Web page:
Quinn: Sure, that's great. However, also, you have a golf ball on your fucking brain and broccoli is nothing to do shit about that.
Salvador: That's what I'm saying. It's like, “Oh you should drink less alcohol.” No, no, no, no, no. Yes, all of that is good … all of the above, fantastic but there's a major issue and unfortunately it's not so much. Maybe I'm pessimistic or I overestimate the ability of governments to do things. It's just that by you driving a little bit less or you eating a little bit less meat, it's not gonna offset the carbon emissions of major factories.
Quinn: No, it's true. There's an interesting discussion that's been going on among atmospheric scientists and educators and communicators on stuff with climate with regard to emissions and things like that. In some ways it seems to be black or white which is some people saying, “Look, the only thing that's gonna matter is systemic fucking changes like we have to decarbonize electrical production and shipping … all these big chunks like fucking agriculture yada-yada and that is the only thing that's gonna actually make a fucking difference.”
Quinn: And there's other people who are saying, “Hey, listen, you've gotta go out there. You've gotta ride a bike instead of driving a car, you've got to put in LEDs, you gotta stop using so much water, you gotta stop ordering so many new fucking clothes and things like that.” And there's this disconnect where they're arguing and saying, “Yes, but some of the systemic change is impossible so I got to do my part.” And the systemic people are being like, “You're fucking LED light bulbs don't do shit and riding a bike doesn't do shit.”
Quinn: But I feel like I do fall in the middle where it seems to be proven out with momentum in the past on things like this even though we've never really had something like this. But I look at World War 2 as an example, which is when you have personal skin in the game, which means not just like you are affected but that you have started to invest yourself in it, it gives you more of a leg to stand on. And it gives you more personal momentum when you're asking these questions and demanding things to your representatives to say, “Hey, listen, you need to regulate the shit out of this and I'm already doing my fucking part.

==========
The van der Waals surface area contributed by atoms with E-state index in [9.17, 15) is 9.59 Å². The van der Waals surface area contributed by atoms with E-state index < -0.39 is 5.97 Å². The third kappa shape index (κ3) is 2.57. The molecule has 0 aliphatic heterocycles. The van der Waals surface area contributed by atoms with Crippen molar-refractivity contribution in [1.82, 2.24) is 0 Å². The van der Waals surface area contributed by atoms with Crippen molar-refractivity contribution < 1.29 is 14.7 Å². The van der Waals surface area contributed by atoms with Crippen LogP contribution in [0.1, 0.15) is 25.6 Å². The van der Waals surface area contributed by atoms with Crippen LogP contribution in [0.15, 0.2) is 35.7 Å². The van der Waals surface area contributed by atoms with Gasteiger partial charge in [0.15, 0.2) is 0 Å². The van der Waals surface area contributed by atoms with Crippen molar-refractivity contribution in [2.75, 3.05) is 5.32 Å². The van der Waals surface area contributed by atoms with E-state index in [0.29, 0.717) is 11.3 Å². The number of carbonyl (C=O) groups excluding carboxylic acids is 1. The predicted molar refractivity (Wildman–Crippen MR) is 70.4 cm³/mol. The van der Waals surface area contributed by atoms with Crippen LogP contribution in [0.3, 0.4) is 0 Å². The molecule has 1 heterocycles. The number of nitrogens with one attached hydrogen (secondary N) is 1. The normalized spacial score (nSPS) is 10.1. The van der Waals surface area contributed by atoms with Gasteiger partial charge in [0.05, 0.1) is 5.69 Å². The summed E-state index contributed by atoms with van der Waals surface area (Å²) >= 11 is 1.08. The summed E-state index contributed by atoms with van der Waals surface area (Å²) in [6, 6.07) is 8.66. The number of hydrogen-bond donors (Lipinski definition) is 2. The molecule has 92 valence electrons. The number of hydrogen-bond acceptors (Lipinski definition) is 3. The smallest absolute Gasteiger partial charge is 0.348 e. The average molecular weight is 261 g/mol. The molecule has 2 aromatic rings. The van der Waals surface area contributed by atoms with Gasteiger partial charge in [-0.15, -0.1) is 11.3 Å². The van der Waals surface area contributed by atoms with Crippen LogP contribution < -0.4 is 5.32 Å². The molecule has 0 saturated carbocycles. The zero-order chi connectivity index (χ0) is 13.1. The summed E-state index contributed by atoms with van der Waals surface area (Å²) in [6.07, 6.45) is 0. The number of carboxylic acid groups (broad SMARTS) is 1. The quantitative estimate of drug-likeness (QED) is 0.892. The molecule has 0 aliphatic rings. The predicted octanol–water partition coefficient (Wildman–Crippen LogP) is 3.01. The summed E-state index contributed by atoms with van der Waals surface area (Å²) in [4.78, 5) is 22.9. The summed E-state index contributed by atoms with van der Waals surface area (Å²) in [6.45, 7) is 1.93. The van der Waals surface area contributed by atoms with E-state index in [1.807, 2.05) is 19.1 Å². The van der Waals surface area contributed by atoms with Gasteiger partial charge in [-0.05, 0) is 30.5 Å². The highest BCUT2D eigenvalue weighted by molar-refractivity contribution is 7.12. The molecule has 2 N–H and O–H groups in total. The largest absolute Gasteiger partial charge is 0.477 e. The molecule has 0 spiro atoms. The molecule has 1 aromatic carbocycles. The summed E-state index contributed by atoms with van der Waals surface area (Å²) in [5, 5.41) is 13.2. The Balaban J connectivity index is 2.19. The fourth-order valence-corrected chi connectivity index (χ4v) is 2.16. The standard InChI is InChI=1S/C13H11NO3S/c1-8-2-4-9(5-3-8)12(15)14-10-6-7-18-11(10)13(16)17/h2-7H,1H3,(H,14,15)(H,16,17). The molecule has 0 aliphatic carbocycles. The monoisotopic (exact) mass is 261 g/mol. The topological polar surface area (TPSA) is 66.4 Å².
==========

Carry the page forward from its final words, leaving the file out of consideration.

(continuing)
Quinn: I've already told my kids we can't drive our fucking Mercedes spinner bus everywhere.” When people are doing their own little part, it makes them more fired up to address the bigger things. And I feel like there has to be a medium to that.
Salvador: I agree and I totally agree.
Quinn: It's not gonna move the needle but those things there's no doubt ... Quantitatively, those things are not gonna move the fucking needle but it does make people go, “I am already taking part in something, it's not just the few time I yell at my representative or I tweet online. I am actively doing my part. Fuck you, you do your part which is you're the only one who can regulate those things.” You know what I mean?
Salvador: Yeah, yeah, yeah. I know but I think that definitely you need to be a proactive part of the change. But I still believe that the political process just needs to change drastically. And that's why I'm saying are there many, many, many small ways? Yes. But I think that the top one, again as I said, it's like having a two more. Yes, it's a very good idea to jog and to eat healthier. It can only help, right?
Salvador: But I think that it also has to be addressed on a more surgical way and that surgery called means regulations and political action.
Brian: I just mean it feels like people will feel more empowered once they've already started to make some of the choices that they can make themselves as long as they understand that the next step is holding their politician's feet to the fire. If they don't have an answer or their answer is vague or their voting record, which it's fucking 2019 there's 50 different Goddamn apps where you can find out your person's voting record. If it isn't, boat them the fuck out because, guess what, you get to do that too. It's fucking free.
Brian: But it just feels like people get more pissed off and more invested if they're like, “Hey, what the fuck I'm doing my part, fuck you. Get up there and do what I elected you to do.”